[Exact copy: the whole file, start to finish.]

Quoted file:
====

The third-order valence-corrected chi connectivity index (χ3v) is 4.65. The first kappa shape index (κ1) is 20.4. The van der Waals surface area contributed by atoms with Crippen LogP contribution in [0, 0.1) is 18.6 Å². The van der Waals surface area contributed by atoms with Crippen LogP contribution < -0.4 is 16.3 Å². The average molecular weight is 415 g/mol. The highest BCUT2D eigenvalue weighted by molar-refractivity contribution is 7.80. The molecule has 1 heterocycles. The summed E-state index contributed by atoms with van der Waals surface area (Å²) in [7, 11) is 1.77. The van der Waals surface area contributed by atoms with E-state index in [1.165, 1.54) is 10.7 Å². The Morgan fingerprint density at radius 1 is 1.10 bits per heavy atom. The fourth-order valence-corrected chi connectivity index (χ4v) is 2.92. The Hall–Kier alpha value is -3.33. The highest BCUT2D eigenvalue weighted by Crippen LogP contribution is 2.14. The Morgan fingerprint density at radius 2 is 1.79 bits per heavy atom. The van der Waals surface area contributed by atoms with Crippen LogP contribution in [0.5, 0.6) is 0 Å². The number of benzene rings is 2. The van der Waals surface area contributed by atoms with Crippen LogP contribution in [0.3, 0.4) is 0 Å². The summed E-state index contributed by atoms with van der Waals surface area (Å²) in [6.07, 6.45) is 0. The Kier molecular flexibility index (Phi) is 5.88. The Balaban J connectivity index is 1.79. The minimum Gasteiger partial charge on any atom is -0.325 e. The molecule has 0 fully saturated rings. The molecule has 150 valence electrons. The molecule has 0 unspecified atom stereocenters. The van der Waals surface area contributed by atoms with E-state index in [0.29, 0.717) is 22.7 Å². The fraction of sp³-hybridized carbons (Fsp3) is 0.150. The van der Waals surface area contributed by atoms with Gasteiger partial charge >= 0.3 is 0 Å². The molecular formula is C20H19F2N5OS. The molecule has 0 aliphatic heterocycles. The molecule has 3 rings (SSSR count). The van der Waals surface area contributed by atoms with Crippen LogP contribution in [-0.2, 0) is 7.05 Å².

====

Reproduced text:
The third-order valence-corrected chi connectivity index (χ3v) is 4.65. The first kappa shape index (κ1) is 20.4. The van der Waals surface area contributed by atoms with Crippen LogP contribution in [0, 0.1) is 18.6 Å². The van der Waals surface area contributed by atoms with Crippen LogP contribution < -0.4 is 16.3 Å². The average molecular weight is 415 g/mol. The highest BCUT2D eigenvalue weighted by molar-refractivity contribution is 7.80. The molecule has 1 heterocycles. The summed E-state index contributed by atoms with van der Waals surface area (Å²) in [7, 11) is 1.77. The van der Waals surface area contributed by atoms with E-state index in [1.165, 1.54) is 10.7 Å². The Morgan fingerprint density at radius 1 is 1.10 bits per heavy atom. The fourth-order valence-corrected chi connectivity index (χ4v) is 2.92. The Hall–Kier alpha value is -3.33. The highest BCUT2D eigenvalue weighted by Crippen LogP contribution is 2.14. The Morgan fingerprint density at radius 2 is 1.79 bits per heavy atom. The van der Waals surface area contributed by atoms with Crippen LogP contribution in [0.5, 0.6) is 0 Å². The number of benzene rings is 2. The van der Waals surface area contributed by atoms with Crippen LogP contribution in [0.3, 0.4) is 0 Å². The summed E-state index contributed by atoms with van der Waals surface area (Å²) in [6.07, 6.45) is 0. The Kier molecular flexibility index (Phi) is 5.88. The Balaban J connectivity index is 1.79. The minimum Gasteiger partial charge on any atom is -0.325 e. The molecule has 0 fully saturated rings. The molecule has 150 valence electrons. The molecule has 0 unspecified atom stereocenters. The van der Waals surface area contributed by atoms with E-state index in [0.29, 0.717) is 22.7 Å². The fraction of sp³-hybridized carbons (Fsp3) is 0.150. The van der Waals surface area contributed by atoms with Gasteiger partial charge >= 0.3 is 0 Å². The molecular formula is C20H19F2N5OS. The molecule has 0 aliphatic heterocycles. The molecule has 3 rings (SSSR count). The van der Waals surface area contributed by atoms with Crippen LogP contribution in [-0.2, 0) is 7.05 Å².